Experience by Design

Designing Empowerment from the Inside Out with Thibault Manekin

Episode Summary

Thibault Manekin has had a life of putting himself in uncomfortable situations. Through that process, he has learned a lot about what change looks like, and when you need to take "No" and "Can't" as signs of being on the right track. Thibault visits the ExD studios to discuss his new book "Larger than Yourself." We talk about his work in South Africa with the Peace Players, using sports to bridge social divides. We also explore his company Seawall, and his attempts to redeem real estate. Finally, we talked about what qualitative change looks like, and how to keep pushing when it feels like the world is pushing back.

Episode Notes

When the world can feel more divided than ever - whether polarizing politics, climate change or economic uncertainty, ethnography reminds us to come back down to earth, and into the lives of people. Because the truth is, if we want to see systemic change, and address issues larger than ourselves, we actually have to start with everyday experience. And being willing to go against the grain, challenge the status quo.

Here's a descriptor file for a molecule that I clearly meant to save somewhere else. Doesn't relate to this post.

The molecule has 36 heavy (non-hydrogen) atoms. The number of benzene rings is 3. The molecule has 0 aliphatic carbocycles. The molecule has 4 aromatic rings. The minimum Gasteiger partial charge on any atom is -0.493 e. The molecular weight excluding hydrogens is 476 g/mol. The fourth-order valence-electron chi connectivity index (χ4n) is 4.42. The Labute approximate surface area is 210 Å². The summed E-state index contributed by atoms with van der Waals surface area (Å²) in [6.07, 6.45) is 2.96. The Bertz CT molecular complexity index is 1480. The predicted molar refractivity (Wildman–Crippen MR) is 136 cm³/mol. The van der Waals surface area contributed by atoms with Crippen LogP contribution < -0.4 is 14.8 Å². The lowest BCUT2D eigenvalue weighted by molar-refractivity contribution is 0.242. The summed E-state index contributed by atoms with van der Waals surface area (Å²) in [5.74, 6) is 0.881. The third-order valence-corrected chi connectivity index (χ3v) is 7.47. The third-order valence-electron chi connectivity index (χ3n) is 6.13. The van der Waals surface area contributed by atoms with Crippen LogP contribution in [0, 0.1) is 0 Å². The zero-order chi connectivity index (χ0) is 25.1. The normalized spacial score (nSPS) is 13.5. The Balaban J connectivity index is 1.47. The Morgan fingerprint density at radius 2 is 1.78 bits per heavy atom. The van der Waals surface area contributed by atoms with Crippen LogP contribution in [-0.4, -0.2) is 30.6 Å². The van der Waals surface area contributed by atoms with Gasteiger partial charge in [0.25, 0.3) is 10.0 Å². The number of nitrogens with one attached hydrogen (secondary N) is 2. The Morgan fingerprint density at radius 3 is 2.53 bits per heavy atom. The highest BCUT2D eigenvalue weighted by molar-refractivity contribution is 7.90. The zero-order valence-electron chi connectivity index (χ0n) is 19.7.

Thibault Manekin has a habit of putting himself into uncomfortable situations of the extraordinary kind. In his new book Larger than Yourself, he chronicles the various moments in his life where seeking the uncomfortable was the path to not only his growth, but increased opportunities for others. At the heart of each of these stories is the rebellion against those who warn “You can’t” or tell him “No.” Hearing these phrases lets him know when he is pushing hard enough to do something truly revolutionary. If you are not struggling, what you are trying to do is probably too easy to begin with.

While perhaps laudable, such an approach can easily become misguided. Putting oneself into uncomfortable situations can easily become self-serving. Such an approach can slip into a person using others to feel growthful and even a thrill seeker. To embed the action into impact, it becomes more important to align the idea with the desires and goals of those in the setting. We have to build and make change from the inside out, getting input from the various stakeholders that exist in the space in which we are seeking to make a difference.  

This means a rebalancing of power, whether it be in an organization, an institution, or a community. The first shall be last and the last shall be first. The question becomes how to make people more equal in the relationship. While a CEO and a janitor may have different roles and responsibilities, they are not unequal in their tasks. Sanitation workers, not physicians, would have curtailed the plague. Physicians could perhaps treat the symptoms. Sanitation workers could remove the causes. Thus, each has a role to play that is not any less important than the other. Ultimately each has a perspective to add and value to contribute. Organizations and leaders need to do better to make that possibility a reality.